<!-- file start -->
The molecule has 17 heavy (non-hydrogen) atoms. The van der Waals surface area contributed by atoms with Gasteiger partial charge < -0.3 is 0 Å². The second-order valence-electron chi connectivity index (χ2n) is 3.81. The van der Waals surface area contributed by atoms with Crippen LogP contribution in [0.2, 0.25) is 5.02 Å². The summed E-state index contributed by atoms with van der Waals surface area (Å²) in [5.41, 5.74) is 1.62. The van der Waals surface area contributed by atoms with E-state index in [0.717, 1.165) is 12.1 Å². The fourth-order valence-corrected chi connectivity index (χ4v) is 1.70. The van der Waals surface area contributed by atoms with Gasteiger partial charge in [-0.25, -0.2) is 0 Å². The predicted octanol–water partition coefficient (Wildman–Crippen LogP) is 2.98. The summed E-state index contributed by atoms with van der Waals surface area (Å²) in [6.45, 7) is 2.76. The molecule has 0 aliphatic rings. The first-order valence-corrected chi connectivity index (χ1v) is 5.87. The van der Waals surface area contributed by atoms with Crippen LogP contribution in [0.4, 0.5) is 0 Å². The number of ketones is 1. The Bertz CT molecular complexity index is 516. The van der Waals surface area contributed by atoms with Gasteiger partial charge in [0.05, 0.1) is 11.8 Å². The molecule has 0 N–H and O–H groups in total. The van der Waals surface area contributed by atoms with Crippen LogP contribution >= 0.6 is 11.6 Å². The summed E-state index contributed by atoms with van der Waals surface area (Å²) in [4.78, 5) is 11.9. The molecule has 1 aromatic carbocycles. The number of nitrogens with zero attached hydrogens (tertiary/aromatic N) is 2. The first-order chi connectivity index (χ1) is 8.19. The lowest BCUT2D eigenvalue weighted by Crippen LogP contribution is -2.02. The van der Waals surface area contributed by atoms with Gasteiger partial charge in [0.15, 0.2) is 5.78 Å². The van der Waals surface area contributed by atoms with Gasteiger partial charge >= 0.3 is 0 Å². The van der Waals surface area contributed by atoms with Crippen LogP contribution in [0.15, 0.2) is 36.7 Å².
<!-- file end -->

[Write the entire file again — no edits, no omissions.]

The molecule has 17 heavy (non-hydrogen) atoms. The van der Waals surface area contributed by atoms with Gasteiger partial charge < -0.3 is 0 Å². The second-order valence-electron chi connectivity index (χ2n) is 3.81. The van der Waals surface area contributed by atoms with Crippen LogP contribution in [0.2, 0.25) is 5.02 Å². The summed E-state index contributed by atoms with van der Waals surface area (Å²) in [5.41, 5.74) is 1.62. The van der Waals surface area contributed by atoms with E-state index in [0.717, 1.165) is 12.1 Å². The fourth-order valence-corrected chi connectivity index (χ4v) is 1.70. The van der Waals surface area contributed by atoms with Gasteiger partial charge in [-0.25, -0.2) is 0 Å². The predicted octanol–water partition coefficient (Wildman–Crippen LogP) is 2.98. The summed E-state index contributed by atoms with van der Waals surface area (Å²) in [6.45, 7) is 2.76. The molecule has 0 aliphatic rings. The first-order valence-corrected chi connectivity index (χ1v) is 5.87. The van der Waals surface area contributed by atoms with Crippen LogP contribution in [0.4, 0.5) is 0 Å². The number of ketones is 1. The Bertz CT molecular complexity index is 516. The van der Waals surface area contributed by atoms with Gasteiger partial charge in [0.05, 0.1) is 11.8 Å². The molecule has 0 N–H and O–H groups in total. The van der Waals surface area contributed by atoms with Crippen LogP contribution >= 0.6 is 11.6 Å². The summed E-state index contributed by atoms with van der Waals surface area (Å²) in [4.78, 5) is 11.9. The molecule has 1 aromatic carbocycles. The number of nitrogens with zero attached hydrogens (tertiary/aromatic N) is 2. The first-order chi connectivity index (χ1) is 8.19. The lowest BCUT2D eigenvalue weighted by Crippen LogP contribution is -2.02. The van der Waals surface area contributed by atoms with Gasteiger partial charge in [0.15, 0.2) is 5.78 Å². The van der Waals surface area contributed by atoms with Gasteiger partial charge >= 0.3 is 0 Å². The van der Waals surface area contributed by atoms with Crippen LogP contribution in [0.15, 0.2) is 36.7 Å².